The smell of turkey, baked rolls and pumpkin bars drifted through the Shepherd Union Building Thursday, where more than 100 nontraditional students gathered for a catered Thanksgiving feast in the Nontraditional Student Center. Students were asked to donate one can of food or $1 for the Weber Cares food pantry.
Debbie Cragun, coordinator of the Nontraditional Student Center, said she wanted students to get into the spirit of giving this holiday season.
“When you receive something, it is also important to give back,” Cragun said. “Students are learning to give as part of the holiday season. It’s not just a free meal; students are also passing along that giving.”
The tradition began four years ago, after many students expressed to Cragun that they had no place to go for Thanksgiving. Rather than invite them all to over to her own house, she said she wanted to build that community at Weber State University.
“A lot of students don’t have family near. They are either out of town, or they are single, and they don’t have a family to have Thanksgiving with,” Cragun said. “This is kind of their family, and it may be the only Thanksgiving meal that they get.”
The feast was also designed for students who frequent the Nontraditional Student Center throughout the semester. Cragun said she wanted to provide an atmosphere where students could chat with their friends and enjoy a hot meal.
Frank Ipsen, a single father and senior at WSU, came to the feast and expressed the enjoyment he receives from giving back. He said he wanted to support his fellow nontraditional students, as well as the community.
“I like to give back whenever I can,” Ipsen said. “I do anything I can do to support them and support the needy people in the community by contributing.”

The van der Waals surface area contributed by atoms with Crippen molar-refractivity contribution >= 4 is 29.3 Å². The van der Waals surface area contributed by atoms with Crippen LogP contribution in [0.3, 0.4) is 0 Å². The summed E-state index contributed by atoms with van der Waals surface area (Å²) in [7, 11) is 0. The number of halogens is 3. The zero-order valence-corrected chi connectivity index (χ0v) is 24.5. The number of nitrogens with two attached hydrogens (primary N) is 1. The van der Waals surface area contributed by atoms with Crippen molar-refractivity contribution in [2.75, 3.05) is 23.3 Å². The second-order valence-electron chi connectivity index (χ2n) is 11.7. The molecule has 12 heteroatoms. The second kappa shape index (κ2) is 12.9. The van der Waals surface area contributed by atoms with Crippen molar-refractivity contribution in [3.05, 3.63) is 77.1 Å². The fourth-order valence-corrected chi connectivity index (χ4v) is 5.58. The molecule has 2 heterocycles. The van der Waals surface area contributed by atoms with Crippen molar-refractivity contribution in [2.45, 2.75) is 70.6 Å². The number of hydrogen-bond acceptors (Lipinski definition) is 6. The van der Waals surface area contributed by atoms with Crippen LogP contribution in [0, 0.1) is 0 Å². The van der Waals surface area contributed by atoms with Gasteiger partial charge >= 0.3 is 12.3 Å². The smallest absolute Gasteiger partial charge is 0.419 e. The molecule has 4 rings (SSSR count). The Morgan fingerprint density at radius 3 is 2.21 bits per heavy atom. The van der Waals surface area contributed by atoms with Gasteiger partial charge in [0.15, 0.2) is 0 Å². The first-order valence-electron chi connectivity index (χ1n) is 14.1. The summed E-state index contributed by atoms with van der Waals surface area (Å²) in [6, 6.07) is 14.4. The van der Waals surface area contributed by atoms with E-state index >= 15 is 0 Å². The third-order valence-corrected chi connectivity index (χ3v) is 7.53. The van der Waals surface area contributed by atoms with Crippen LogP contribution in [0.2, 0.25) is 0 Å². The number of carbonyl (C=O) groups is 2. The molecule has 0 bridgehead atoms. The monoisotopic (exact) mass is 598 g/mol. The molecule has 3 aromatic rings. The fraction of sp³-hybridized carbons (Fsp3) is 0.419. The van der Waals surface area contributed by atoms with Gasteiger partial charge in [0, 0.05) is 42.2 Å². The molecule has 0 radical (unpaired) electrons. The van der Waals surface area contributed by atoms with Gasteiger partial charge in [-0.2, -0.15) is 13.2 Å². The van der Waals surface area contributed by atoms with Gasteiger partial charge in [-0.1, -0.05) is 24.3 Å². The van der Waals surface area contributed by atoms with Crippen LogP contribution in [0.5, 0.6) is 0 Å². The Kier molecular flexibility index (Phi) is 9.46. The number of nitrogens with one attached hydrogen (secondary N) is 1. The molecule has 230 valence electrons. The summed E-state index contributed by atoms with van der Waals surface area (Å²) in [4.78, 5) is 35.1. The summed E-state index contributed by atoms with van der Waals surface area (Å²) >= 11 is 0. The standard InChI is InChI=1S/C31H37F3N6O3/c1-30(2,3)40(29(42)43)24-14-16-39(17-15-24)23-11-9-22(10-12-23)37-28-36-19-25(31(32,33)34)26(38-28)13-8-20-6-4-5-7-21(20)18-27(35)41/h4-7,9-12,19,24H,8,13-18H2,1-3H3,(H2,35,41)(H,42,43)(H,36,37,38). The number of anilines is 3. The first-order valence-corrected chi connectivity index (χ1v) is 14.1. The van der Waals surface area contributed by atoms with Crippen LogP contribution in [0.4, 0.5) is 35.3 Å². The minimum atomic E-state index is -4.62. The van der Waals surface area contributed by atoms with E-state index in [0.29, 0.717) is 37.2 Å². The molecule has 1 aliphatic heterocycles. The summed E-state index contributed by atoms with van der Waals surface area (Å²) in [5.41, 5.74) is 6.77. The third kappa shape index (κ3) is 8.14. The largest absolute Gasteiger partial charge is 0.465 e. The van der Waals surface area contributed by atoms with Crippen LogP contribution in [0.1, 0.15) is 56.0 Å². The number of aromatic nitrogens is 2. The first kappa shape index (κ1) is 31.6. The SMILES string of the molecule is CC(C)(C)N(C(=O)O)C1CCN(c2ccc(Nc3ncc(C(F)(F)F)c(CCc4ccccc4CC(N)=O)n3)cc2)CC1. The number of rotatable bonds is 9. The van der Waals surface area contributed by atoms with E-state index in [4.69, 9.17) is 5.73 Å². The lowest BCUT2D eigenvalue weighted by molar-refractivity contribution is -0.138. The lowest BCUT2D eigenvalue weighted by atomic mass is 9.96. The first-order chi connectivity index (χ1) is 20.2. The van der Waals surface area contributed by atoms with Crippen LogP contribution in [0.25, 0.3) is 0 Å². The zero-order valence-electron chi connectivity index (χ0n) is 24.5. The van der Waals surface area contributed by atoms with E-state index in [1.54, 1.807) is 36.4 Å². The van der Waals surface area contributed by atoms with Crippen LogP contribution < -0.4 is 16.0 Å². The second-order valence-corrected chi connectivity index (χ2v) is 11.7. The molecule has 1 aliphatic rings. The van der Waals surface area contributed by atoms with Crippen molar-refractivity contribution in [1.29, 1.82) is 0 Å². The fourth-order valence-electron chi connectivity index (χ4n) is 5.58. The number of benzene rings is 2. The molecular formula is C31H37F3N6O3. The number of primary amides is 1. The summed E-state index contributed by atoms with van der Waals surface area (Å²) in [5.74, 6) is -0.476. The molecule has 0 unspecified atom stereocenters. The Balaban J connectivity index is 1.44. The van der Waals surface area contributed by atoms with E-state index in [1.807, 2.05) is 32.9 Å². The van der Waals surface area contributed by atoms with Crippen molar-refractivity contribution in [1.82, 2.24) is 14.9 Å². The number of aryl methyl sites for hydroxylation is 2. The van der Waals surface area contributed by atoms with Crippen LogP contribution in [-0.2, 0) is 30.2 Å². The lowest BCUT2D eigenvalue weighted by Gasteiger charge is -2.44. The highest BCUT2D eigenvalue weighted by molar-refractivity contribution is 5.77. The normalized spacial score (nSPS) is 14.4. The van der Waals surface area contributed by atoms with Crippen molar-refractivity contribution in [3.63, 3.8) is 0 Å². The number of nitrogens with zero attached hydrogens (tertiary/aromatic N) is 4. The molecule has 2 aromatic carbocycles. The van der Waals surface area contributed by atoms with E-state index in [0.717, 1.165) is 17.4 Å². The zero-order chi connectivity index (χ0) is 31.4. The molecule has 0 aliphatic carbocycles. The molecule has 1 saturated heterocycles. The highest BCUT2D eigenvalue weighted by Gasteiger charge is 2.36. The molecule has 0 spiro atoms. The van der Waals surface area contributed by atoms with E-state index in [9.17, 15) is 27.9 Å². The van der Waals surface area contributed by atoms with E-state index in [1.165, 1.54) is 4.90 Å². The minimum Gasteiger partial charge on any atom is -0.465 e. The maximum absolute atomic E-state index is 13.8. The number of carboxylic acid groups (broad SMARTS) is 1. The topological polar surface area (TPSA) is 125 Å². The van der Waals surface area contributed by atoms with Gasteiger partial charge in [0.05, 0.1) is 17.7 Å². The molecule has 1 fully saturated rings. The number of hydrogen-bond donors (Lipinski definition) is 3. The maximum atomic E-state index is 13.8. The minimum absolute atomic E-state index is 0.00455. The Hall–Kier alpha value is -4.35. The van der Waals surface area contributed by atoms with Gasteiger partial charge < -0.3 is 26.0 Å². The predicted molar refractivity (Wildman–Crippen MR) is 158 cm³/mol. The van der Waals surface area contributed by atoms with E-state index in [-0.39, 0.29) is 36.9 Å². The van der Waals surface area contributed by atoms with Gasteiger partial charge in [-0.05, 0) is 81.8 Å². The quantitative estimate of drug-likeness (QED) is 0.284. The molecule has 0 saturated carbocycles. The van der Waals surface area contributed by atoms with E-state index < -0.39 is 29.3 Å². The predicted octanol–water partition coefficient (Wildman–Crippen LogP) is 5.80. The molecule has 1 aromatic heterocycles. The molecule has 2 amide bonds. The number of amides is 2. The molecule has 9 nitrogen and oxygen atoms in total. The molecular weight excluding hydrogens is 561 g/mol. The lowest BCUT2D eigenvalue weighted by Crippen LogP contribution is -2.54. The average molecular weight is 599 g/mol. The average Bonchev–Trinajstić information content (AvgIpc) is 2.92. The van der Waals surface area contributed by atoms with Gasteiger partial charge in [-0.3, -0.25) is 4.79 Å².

The meal was buffet-style and students lined up for food on a first-come-first-serve basis. It was a casual atmosphere in the study lounge where students could pull up a seat, fill their stomachs and chat with those around them.
While the main-course meal was catered by Sodexo, students were encouraged to bring a side dish to share. Cragun explained that the purpose behind the idea was to help build community and give students a chance to share something of their own.
“It is more than just bringing a side dish to help with the meal,” Cragun said. “It really is a fun way for the students to share their traditions with each other.”
Some of the side dishes included green bean casserole, egg rolls, cherry pineapple crisp and ramen noodle cabbage salad. Tina Griffin, a freshman at WSU, brought a whipped lime Jell-O salad that she wanted to share.
“It is a salad that my mom started years and years ago,” Griffin said, “and we have continued making it. It is really easy to make: Jell-O, cottage cheese, Cool Whip and crushed pineapple.”
While the feast is a staple activity for the Nontraditional Student Center, it added something new into the mix this year. Each student who brought a side dish was entered into a drawing for a $50 gift card to Macey’s. The card could be used to purchase a Thanksgiving meal or regular groceries.
Cragun said she hopes the tradition will continue for many years to come, because the event is a favorite for the staff and the students who attend.
“It is really rewarding for us as staff to have that kind of community and interaction with the students,” Cragun said. “It is rewarding to feel like you are providing a meal to somebody who otherwise wouldn’t have it.”